Risk factors for severe acute lower respiratory infections in children: a systematic review and meta-analysis

Croat Med J. 2013 Apr;54(2):110-21. doi: 10.3325/cmj.2013.54.110.


Aim: To identify the risk factors in children under five years of age for severe acute lower respiratory infections (ALRI), which are the leading cause of child mortality.

Methods: We performed a systematic review of published literature available in the public domain. We conducted a quality assessment of all eligible studies according to GRADE criteria and performed a meta-analysis to report the odds ratios for all risk factors identified in these studies.

Results: We identified 36 studies that investigated 19 risk factors for severe ALRI. Of these, 7 risk factors were significantly associated with severe ALRI in a consistent manner across studies, with the following meta-analysis estimates of odds ratios (with 95% confidence intervals): low birth weight 3.18 (1.02-9.90), lack of exclusive breastfeeding 2.34 (1.42-3.88), crowding - more than 7 persons per household 1.96 (1.53-2.52), exposure to indoor air pollution 1.57 (1.06-2.31), incomplete immunization 1.83 (1.32-2.52), undernutrition - weight-for-age less than 2 standard deviations 4.47 (2.10-9.49), and HIV infection 4.15 (2.57-9.74).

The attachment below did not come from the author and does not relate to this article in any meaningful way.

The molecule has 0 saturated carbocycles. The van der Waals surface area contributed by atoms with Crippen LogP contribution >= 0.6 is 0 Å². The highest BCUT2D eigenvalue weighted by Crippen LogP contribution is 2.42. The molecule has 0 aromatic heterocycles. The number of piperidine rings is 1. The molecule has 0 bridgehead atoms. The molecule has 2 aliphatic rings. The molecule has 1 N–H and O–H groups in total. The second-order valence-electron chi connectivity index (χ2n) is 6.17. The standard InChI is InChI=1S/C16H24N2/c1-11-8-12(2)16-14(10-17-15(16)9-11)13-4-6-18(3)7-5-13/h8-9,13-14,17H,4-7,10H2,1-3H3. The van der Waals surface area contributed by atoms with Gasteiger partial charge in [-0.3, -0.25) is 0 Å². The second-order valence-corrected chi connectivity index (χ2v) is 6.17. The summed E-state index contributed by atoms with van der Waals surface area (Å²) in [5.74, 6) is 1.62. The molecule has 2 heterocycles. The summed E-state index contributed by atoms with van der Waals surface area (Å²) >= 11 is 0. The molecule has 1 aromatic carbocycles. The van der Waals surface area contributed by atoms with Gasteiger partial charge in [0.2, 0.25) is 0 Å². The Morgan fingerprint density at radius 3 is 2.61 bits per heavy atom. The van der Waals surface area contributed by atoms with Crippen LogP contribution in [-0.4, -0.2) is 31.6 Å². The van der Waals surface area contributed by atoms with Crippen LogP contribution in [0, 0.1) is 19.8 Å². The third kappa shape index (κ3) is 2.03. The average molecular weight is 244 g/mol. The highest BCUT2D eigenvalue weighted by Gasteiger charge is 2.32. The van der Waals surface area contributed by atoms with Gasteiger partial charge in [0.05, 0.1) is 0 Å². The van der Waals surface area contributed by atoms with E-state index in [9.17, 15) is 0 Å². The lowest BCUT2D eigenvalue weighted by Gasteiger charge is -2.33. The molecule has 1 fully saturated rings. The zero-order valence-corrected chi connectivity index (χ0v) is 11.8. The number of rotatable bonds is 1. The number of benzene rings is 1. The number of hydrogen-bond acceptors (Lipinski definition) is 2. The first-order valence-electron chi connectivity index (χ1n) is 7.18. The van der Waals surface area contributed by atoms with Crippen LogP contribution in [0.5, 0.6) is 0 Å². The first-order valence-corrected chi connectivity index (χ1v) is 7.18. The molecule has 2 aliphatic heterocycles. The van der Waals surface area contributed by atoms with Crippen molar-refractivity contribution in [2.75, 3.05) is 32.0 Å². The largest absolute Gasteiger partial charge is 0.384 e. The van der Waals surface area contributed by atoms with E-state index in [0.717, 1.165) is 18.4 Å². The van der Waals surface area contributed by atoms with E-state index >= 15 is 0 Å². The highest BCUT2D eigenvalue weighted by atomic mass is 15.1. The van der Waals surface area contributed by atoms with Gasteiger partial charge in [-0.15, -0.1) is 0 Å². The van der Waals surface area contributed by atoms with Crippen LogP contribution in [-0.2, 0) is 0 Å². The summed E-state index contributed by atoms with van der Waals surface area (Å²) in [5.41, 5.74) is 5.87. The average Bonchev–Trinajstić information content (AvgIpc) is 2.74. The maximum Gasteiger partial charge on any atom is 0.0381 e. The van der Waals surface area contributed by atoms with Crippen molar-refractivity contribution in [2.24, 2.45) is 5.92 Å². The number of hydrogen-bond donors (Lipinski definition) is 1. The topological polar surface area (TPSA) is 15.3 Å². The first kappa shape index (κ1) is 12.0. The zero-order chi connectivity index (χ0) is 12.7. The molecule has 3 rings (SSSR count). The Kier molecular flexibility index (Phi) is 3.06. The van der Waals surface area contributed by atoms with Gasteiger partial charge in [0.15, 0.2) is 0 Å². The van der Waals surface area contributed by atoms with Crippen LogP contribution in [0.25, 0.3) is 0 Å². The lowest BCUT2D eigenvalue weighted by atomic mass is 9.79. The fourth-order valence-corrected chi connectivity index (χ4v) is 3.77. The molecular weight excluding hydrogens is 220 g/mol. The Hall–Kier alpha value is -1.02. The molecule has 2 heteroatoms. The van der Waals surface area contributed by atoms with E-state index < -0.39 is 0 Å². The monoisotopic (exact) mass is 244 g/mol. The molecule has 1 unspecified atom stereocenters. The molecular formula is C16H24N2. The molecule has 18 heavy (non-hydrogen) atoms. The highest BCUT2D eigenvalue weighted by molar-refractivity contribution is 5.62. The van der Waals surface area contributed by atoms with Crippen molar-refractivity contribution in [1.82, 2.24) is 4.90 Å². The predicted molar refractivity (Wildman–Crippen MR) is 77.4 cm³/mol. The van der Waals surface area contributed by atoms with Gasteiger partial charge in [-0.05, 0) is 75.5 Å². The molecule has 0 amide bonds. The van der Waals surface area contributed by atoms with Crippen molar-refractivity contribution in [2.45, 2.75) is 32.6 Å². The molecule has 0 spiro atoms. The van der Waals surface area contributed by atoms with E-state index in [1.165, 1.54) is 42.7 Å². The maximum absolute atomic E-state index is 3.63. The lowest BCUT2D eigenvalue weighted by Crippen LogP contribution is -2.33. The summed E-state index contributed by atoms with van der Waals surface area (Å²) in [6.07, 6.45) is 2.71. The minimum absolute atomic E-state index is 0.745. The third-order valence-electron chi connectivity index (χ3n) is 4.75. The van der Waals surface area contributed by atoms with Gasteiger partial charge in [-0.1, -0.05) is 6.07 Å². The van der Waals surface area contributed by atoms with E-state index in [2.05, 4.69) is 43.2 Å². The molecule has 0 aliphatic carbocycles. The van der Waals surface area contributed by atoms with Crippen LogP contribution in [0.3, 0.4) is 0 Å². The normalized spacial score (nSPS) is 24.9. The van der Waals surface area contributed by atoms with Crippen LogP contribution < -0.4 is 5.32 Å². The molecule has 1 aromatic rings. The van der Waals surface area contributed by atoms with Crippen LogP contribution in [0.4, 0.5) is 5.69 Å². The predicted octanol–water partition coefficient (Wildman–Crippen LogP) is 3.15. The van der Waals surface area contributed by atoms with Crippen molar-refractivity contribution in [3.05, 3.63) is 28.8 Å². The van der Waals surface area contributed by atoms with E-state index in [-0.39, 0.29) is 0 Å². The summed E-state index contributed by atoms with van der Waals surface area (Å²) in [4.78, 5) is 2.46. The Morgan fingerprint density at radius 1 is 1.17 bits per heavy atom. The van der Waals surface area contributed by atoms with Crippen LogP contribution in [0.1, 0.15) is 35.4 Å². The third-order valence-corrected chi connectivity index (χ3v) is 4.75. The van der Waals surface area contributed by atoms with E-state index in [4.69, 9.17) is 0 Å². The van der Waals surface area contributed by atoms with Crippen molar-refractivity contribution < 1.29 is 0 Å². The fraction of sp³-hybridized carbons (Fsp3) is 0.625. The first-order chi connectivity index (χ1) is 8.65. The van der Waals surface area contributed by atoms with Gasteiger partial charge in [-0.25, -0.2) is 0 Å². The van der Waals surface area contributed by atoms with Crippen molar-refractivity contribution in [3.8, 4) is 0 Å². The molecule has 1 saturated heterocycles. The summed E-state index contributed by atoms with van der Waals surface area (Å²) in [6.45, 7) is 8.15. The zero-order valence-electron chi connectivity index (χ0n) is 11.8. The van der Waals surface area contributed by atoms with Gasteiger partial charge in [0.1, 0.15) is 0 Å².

Conclusion: This study highlights the role of the above seven risk factors in the development of severe pneumonia in under-five children. In addition, it emphasizes the need for further studies investigating other potential risk factors. Since these risk factors are potentially preventable, health policies targeted at reducing their prevalence provide a basis for decreasing the burden of childhood pneumonia.

Publication types

  • Meta-Analysis
  • Research Support, Non-U.S. Gov't
  • Review
  • Systematic Review

MeSH terms

  • Air Pollution, Indoor
  • Child
  • Child, Preschool
  • Confidence Intervals
  • Female
  • Humans
  • Immunization
  • Infant, Low Birth Weight
  • Infant, Newborn
  • Odds Ratio
  • Risk Factors
  • Severe Acute Respiratory Syndrome / epidemiology*